Musings from the Plains
A video of a talk as part of the #GlobalBrewEDIsolation Online event on Twitter in May 2020.
For those who like to read, transcript below:
Moving school? Do or Don’t!
Ladies and Gents, Welcome. Thank you for joining #GlobalBrewEdIsolation. A big Shout out to Ed and Graham for organising another fantastic live event. My name is Sunny Thakral. I am an International educator, originally from the UK and currently working at The British School, New Delhi, India. If you want to find out more or have questions after this session feel free to connect with me via Twitter or LinkedIn.
The international school sector continues to grow at an astonishing pace and the demand for teachers has grown substantially in this sector. This leads to an annual migration of teachers across countries.
This session is focussed on discussing the impact of COVID19 on international teachers who have resigned or have taken up positions in other countries. The focus of the conversation due to the crisis has been majorly on students and quite rightly so. Even where staff are discussed the focus has been on up-skilling, technology, procedures, general wellbeing but this niche group of educators and their needs have been overlooked. Well no more!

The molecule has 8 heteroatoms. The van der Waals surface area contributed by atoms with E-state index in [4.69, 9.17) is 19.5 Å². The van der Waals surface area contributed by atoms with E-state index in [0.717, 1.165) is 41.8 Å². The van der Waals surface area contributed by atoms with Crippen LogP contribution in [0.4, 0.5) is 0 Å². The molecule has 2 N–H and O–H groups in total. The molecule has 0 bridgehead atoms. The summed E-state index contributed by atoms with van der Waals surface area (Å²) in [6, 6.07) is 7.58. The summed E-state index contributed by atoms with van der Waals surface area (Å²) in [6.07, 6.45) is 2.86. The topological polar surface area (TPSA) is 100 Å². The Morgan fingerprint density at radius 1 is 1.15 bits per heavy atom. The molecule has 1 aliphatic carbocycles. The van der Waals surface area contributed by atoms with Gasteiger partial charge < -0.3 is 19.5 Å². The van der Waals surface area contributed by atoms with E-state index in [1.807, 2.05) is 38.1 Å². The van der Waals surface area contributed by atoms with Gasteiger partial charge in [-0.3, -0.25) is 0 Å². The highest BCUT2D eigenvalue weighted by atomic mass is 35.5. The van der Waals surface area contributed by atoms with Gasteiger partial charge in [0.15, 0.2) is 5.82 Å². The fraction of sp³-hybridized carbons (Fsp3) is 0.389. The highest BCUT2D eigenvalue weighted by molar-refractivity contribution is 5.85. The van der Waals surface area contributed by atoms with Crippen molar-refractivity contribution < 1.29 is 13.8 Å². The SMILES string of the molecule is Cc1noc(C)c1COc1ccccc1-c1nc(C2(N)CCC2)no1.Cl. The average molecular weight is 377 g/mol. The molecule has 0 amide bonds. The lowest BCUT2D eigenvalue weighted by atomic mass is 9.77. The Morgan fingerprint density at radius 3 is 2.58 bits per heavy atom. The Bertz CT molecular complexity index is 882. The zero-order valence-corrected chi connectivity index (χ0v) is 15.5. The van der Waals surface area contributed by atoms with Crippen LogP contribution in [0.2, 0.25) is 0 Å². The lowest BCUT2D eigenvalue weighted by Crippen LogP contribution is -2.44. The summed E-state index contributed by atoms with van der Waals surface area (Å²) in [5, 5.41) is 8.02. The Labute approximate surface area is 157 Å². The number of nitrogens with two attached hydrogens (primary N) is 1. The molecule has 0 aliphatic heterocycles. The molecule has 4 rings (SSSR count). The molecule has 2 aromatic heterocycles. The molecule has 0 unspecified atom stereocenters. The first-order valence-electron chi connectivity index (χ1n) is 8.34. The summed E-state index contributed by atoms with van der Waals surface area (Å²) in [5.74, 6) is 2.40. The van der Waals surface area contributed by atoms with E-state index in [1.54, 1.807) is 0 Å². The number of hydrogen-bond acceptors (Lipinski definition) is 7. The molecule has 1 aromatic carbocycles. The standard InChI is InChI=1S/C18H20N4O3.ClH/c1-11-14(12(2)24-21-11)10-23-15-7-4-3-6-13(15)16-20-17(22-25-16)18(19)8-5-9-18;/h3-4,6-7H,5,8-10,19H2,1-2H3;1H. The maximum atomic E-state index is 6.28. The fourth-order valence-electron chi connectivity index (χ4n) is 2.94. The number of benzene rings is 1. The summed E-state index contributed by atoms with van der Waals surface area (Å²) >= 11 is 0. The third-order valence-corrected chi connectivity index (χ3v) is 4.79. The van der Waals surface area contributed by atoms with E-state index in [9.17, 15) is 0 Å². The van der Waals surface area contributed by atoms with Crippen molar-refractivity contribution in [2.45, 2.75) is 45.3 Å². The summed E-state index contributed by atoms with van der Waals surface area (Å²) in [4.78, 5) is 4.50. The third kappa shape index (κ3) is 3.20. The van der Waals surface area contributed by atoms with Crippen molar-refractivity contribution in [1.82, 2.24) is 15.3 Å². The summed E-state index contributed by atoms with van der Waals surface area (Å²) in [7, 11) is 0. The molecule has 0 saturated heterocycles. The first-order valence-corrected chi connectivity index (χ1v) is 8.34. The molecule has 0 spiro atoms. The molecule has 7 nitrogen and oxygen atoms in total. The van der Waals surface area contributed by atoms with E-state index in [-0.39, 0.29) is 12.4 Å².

We will cover the options available and ways forward for those teachers who might have resigned, are looking to resign or are planning to over the next year. It might also be useful to teachers who are thinking of moving into the international sector as it might give you some insights which could be useful in the future.
This might come as a shock to many but most international teachers have to resign before they get their next job.
The way the sector works is that schools expect you to resign 7-9 months ahead of your departure date. What it means is that most of the current batch of teachers who resigned would have done so by October 2019. If you are a local or national teacher then for most a term or three months is the normal period and most will probably have a job secured before they do.
So why do international schools make teachers do that?
It’s because this helps them plan for recruitment of replacements which often has a long lead time.
Schools advertise their vacancies on portals like TESJOBs, Search, ISS Schrole amongst others and teachers then apply for these posts. With visas and other paperwork which can take months, schools need to plan ahead.
So a number of international teachers this year would have resigned way before COVID19 ever appeared on the scene and quite a few would have accepted posts in other countries before the epidemic hit their current one.